The country produces about 310 lakh tonnes of sugar every year against the requirement of nearly 250 lakh metric tonnes. Even after a buffer stock for three to four months, there is enough sugar in the country, he said.
There is surplus sugar production even after export. So, even after cutting down on the production of sugar, there will be no shortage and rates will also not differ, he said.
“Maharashtra produces 90 to 100 lakh tonnes of sugar every year. We are moving ahead to cut the production by 10 lakh tonnes every year, and take up ethanol production and provide it to petroleum companies,” he said.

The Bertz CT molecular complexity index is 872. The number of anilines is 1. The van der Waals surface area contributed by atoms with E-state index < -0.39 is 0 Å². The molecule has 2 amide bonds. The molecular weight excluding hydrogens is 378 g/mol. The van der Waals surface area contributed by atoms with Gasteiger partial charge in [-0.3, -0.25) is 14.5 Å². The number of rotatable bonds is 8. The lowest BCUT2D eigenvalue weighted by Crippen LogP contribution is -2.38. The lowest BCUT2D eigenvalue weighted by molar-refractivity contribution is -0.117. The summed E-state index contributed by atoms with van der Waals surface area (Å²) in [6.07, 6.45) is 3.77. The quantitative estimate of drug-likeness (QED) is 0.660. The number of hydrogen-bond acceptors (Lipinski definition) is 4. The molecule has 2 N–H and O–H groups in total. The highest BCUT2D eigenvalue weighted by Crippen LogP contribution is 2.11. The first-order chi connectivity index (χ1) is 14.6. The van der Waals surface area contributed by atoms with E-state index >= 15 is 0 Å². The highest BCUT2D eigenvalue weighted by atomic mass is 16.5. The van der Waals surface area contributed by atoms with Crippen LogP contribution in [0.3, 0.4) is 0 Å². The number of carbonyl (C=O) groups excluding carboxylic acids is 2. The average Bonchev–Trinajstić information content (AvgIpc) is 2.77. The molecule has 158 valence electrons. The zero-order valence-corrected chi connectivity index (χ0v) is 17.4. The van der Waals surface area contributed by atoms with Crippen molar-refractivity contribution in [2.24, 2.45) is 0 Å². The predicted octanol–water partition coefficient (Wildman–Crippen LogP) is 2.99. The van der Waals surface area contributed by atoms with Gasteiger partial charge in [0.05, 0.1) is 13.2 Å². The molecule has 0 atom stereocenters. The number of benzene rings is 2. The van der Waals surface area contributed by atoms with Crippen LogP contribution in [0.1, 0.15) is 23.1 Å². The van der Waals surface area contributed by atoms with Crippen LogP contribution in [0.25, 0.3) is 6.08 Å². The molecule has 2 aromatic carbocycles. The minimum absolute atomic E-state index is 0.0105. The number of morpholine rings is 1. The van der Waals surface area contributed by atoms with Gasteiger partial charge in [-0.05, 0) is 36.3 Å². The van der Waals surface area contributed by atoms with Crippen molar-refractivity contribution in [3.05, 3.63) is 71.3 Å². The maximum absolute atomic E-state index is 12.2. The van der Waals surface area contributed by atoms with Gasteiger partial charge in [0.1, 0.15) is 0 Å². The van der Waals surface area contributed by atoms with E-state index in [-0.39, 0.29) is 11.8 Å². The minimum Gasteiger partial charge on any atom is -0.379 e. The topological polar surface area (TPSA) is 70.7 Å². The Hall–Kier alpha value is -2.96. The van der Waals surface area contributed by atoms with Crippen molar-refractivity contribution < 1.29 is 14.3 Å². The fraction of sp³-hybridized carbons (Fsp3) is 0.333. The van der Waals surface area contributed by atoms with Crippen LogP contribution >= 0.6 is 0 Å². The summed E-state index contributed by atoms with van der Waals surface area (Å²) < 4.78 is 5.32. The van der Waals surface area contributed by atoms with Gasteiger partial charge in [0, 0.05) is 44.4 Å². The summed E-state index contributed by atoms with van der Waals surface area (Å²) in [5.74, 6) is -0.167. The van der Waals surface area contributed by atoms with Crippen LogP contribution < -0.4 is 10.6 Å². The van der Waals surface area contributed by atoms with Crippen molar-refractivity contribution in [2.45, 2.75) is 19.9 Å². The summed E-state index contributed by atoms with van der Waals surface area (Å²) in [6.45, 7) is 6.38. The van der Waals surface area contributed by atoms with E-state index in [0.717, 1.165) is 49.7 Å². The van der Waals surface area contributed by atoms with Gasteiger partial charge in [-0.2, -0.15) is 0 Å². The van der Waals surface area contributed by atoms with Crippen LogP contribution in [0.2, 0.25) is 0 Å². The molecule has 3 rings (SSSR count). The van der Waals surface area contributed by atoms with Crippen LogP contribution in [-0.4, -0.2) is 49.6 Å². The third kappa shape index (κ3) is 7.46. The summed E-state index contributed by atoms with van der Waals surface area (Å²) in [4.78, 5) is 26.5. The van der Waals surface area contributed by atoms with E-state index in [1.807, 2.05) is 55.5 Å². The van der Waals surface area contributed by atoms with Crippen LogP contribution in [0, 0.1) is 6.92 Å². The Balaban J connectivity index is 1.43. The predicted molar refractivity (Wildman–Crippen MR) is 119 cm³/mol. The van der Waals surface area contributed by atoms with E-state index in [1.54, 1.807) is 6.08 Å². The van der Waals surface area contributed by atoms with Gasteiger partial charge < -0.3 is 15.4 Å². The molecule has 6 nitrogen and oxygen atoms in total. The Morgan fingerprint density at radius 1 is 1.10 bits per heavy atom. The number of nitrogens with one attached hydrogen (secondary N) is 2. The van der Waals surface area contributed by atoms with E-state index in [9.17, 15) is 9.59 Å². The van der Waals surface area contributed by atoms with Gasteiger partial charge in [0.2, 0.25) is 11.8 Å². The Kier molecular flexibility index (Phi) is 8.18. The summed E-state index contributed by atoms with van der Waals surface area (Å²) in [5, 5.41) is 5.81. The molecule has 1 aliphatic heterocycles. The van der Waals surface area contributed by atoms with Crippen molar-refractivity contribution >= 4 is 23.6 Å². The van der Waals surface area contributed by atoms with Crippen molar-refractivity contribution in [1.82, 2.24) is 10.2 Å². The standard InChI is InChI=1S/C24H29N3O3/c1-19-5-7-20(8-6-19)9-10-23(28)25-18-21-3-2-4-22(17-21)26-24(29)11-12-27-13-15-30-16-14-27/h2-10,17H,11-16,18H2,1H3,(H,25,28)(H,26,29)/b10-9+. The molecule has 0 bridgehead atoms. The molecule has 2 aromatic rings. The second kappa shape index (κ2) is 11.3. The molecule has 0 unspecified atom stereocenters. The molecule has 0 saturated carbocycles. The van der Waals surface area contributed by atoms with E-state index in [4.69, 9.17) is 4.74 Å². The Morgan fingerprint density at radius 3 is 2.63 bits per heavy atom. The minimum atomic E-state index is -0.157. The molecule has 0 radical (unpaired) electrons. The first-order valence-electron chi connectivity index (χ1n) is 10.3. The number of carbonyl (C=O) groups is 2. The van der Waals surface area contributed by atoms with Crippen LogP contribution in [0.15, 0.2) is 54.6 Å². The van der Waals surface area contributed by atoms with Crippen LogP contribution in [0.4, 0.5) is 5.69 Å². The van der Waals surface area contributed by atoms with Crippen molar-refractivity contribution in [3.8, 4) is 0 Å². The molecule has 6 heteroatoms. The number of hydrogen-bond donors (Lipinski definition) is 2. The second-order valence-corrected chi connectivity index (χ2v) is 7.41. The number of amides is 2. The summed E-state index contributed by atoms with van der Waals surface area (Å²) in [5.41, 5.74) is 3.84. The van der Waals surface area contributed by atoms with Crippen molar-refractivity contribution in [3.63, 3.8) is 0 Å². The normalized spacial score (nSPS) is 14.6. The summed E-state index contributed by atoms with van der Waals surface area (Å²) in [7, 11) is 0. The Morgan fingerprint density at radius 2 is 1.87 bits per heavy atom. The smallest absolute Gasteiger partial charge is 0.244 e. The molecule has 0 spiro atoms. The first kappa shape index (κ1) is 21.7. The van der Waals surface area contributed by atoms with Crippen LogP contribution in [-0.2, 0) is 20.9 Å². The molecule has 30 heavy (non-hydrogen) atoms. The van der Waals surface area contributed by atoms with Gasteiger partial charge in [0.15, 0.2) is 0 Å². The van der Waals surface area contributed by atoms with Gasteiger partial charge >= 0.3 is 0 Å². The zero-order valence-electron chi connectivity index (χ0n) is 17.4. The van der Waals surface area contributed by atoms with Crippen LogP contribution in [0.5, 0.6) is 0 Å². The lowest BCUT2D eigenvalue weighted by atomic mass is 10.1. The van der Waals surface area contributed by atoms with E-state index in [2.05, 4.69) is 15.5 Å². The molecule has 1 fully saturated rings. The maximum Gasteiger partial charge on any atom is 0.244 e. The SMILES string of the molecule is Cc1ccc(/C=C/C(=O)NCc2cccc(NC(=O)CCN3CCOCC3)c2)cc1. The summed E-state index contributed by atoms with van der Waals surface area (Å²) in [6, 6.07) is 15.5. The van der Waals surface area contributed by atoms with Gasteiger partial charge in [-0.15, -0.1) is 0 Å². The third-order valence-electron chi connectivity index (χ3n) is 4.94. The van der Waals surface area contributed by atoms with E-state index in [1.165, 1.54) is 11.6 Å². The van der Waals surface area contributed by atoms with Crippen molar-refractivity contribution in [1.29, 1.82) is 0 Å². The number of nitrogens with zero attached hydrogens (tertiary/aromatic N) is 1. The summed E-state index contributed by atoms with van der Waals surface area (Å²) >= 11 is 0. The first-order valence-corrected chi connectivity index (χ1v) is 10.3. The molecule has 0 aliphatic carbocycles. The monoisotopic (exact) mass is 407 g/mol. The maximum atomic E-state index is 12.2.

The country is aiming to achieve the target of 10 per cent ethanol blending with petrol by 2022 and 20 per cent by 2030. The government has also decided to give incentives to those who switch to ethanol production, which will help in overcoming the losses of sugar factories, he said.
“We plan to achieve the target of curtailing the sugar production by 2021-22. There is no need of any extra set-up for ethanol production. If a factory needs new infrastructure, the government will provide incentives,” Dandegaonkar said.
Maharashtra has around 100 co-operative sugar factories, of which nearly 60 are functional, he added.